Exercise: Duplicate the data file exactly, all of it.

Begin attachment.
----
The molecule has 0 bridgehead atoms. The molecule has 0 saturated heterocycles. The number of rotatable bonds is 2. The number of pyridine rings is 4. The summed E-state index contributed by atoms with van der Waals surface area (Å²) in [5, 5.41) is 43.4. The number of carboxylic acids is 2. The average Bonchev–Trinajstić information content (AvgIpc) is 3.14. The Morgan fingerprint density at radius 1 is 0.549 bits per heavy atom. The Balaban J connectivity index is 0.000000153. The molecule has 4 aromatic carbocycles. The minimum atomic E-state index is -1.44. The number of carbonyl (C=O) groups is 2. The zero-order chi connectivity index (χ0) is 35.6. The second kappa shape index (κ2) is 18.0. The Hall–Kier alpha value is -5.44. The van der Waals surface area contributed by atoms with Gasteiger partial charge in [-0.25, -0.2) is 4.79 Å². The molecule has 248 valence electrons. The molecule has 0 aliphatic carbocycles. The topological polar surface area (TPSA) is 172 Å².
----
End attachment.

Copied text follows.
The molecule has 0 bridgehead atoms. The molecule has 0 saturated heterocycles. The number of rotatable bonds is 2. The number of pyridine rings is 4. The summed E-state index contributed by atoms with van der Waals surface area (Å²) in [5, 5.41) is 43.4. The number of carboxylic acids is 2. The average Bonchev–Trinajstić information content (AvgIpc) is 3.14. The Morgan fingerprint density at radius 1 is 0.549 bits per heavy atom. The Balaban J connectivity index is 0.000000153. The molecule has 4 aromatic carbocycles. The minimum atomic E-state index is -1.44. The number of carbonyl (C=O) groups is 2. The zero-order chi connectivity index (χ0) is 35.6. The second kappa shape index (κ2) is 18.0. The Hall–Kier alpha value is -5.44. The van der Waals surface area contributed by atoms with Gasteiger partial charge in [-0.25, -0.2) is 4.79 Å². The molecule has 248 valence electrons. The molecule has 0 aliphatic carbocycles. The topological polar surface area (TPSA) is 172 Å².